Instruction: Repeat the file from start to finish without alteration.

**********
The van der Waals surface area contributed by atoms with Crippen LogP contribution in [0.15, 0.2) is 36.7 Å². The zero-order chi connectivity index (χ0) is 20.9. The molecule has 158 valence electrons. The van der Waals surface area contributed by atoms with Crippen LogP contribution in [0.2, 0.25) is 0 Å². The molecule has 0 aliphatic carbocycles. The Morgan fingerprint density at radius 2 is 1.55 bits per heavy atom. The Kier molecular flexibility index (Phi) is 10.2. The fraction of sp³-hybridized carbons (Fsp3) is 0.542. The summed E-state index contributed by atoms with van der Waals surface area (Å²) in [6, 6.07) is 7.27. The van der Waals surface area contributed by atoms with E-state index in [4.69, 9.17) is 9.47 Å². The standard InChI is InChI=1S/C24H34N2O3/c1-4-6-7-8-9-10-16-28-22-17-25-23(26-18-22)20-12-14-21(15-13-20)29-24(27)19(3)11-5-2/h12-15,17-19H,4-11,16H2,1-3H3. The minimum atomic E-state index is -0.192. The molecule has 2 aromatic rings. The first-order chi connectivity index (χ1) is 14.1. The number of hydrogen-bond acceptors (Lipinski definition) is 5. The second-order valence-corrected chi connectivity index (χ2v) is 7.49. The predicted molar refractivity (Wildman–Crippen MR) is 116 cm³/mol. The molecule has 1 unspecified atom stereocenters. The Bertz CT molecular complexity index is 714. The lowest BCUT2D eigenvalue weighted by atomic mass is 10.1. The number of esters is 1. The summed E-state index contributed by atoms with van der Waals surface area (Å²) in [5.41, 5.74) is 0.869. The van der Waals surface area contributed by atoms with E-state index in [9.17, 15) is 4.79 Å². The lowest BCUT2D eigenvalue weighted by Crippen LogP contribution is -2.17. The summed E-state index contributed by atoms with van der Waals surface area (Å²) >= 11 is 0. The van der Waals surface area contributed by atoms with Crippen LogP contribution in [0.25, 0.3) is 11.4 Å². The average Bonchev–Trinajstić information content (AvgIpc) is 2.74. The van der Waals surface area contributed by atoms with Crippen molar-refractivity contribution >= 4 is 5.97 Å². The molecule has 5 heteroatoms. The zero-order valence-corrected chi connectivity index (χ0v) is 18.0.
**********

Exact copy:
The van der Waals surface area contributed by atoms with Crippen LogP contribution in [0.15, 0.2) is 36.7 Å². The zero-order chi connectivity index (χ0) is 20.9. The molecule has 158 valence electrons. The van der Waals surface area contributed by atoms with Crippen LogP contribution in [0.2, 0.25) is 0 Å². The molecule has 0 aliphatic carbocycles. The Morgan fingerprint density at radius 2 is 1.55 bits per heavy atom. The Kier molecular flexibility index (Phi) is 10.2. The fraction of sp³-hybridized carbons (Fsp3) is 0.542. The summed E-state index contributed by atoms with van der Waals surface area (Å²) in [6, 6.07) is 7.27. The van der Waals surface area contributed by atoms with E-state index in [4.69, 9.17) is 9.47 Å². The standard InChI is InChI=1S/C24H34N2O3/c1-4-6-7-8-9-10-16-28-22-17-25-23(26-18-22)20-12-14-21(15-13-20)29-24(27)19(3)11-5-2/h12-15,17-19H,4-11,16H2,1-3H3. The minimum atomic E-state index is -0.192. The molecule has 2 aromatic rings. The first-order chi connectivity index (χ1) is 14.1. The number of hydrogen-bond acceptors (Lipinski definition) is 5. The second-order valence-corrected chi connectivity index (χ2v) is 7.49. The predicted molar refractivity (Wildman–Crippen MR) is 116 cm³/mol. The molecule has 1 unspecified atom stereocenters. The Bertz CT molecular complexity index is 714. The lowest BCUT2D eigenvalue weighted by atomic mass is 10.1. The number of esters is 1. The summed E-state index contributed by atoms with van der Waals surface area (Å²) in [5.41, 5.74) is 0.869. The van der Waals surface area contributed by atoms with E-state index in [9.17, 15) is 4.79 Å². The lowest BCUT2D eigenvalue weighted by Crippen LogP contribution is -2.17. The summed E-state index contributed by atoms with van der Waals surface area (Å²) >= 11 is 0. The van der Waals surface area contributed by atoms with Crippen LogP contribution in [0.25, 0.3) is 11.4 Å². The average Bonchev–Trinajstić information content (AvgIpc) is 2.74. The van der Waals surface area contributed by atoms with Crippen molar-refractivity contribution >= 4 is 5.97 Å². The molecule has 5 heteroatoms. The zero-order valence-corrected chi connectivity index (χ0v) is 18.0.